As per the Indian Pharmacopoeia (IP), the standard percentage purity of clopidogrel bisulfate must be between 97% and 101.5% (amount of drug: 72.75–76.12 mg). The absorbance of samples was measured at 218 nm [Figure 3].
Figure 3: Wavelength determination of clopidogrel standard.

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The quantitative analysis of different brands and generic drugs [Table 3] showed that out of 10 chosen clopidogrel brands – 3 brands were compliant with the IP standards [Figure 4]. These 3 brands coded as A, B, and C had the recommended amount of clopidogrel between 74 and 75.82 mg and percentage purity ranging 98.7% to 101.1%. Costs of these drugs, when compared, showed a variation from Rs. 162.9 ($2.97) per month to Rs. 218.86 ($3.13) per month [Figure 5]. This shows that drugs with the same percentage purity had a price variation of Rs. 56 per month for reasons not specified.
Table 3: Percentage purity and cost/month of different commercial clopidogrel brands and clopidogrel generic

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Figure 4: Percentage purity of different clopidogrel tablets (n = 11).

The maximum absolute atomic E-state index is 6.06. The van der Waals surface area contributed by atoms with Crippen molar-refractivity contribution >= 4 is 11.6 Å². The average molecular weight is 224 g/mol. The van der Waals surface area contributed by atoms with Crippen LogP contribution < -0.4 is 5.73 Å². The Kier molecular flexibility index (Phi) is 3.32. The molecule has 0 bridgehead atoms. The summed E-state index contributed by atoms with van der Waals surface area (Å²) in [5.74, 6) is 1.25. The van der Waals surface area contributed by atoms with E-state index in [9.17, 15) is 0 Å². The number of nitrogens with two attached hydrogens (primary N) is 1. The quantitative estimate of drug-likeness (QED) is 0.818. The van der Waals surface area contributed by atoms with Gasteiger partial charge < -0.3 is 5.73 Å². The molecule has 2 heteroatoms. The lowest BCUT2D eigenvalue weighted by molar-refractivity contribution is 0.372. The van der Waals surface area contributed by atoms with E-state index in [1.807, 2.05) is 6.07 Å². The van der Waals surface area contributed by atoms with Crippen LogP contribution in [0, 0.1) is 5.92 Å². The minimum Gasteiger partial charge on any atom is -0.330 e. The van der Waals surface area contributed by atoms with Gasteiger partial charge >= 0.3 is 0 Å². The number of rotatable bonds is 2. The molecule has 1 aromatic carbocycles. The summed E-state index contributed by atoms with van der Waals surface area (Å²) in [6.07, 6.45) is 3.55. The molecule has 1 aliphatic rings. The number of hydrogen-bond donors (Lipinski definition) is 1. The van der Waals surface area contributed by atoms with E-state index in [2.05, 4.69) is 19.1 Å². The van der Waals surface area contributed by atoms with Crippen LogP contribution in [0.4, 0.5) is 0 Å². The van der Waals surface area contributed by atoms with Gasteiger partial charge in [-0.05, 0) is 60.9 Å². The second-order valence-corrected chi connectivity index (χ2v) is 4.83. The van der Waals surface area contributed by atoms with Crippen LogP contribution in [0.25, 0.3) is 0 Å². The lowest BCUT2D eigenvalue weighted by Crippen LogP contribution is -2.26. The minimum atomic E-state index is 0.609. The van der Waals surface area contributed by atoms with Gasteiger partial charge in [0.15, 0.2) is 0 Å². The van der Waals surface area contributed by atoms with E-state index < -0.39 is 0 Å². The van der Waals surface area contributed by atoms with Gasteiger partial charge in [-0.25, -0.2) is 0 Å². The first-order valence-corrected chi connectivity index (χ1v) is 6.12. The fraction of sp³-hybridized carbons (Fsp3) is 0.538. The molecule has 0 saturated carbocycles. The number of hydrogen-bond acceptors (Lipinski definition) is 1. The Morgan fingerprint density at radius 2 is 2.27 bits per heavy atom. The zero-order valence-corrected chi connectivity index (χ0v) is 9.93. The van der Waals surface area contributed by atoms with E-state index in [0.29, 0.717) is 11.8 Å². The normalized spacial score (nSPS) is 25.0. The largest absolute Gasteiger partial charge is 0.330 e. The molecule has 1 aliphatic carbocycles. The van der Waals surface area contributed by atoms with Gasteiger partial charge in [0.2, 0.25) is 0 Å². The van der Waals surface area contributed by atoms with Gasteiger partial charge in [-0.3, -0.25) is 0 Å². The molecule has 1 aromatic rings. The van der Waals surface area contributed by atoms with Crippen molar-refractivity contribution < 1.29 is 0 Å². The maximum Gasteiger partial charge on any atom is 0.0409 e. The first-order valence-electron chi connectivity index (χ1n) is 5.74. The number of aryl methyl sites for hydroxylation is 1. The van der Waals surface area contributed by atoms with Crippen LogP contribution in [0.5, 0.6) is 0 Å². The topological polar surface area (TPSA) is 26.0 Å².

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Figure 5: Cost/month of different marketed clopidogrel brands.

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The percentage purity of seven brands coded D–K was not complying with recommended standards. Brand E showed below recommended standard amount of drug (71.6 mg) and low percentage purity of 95.5% which is not acceptable as per IP standards. The same brand E costed Rs. 219 per month ($3.14) which is surprisingly the highest cost among all brands compared. This is an example to prove that a medicine if costly need not be meeting its recommended quality criteria [Figure 6]. There are brands cheaper than this brand with better percentage purity available in the market. This finding may help us in improving our confidence in prescribing better brands at a lower rate. Prescribing clopidogrel with lower quality may result in increased events of stent thrombosis and reduced efficacy of secondary prevention thereby failing in its primary intended usefulness
Figure 6: Cost and percentage purity of different clopidogrel brands The cost of different clopidogrel brands were compared and the results showed substantial variations in drug price, ranging from Rs. 97.5/month ($1.4) to Rs. 218.86/month($3.13) for different brands of same strength of clopidogrel. This discrepancy may reflect the lack of proper drug price control in the country.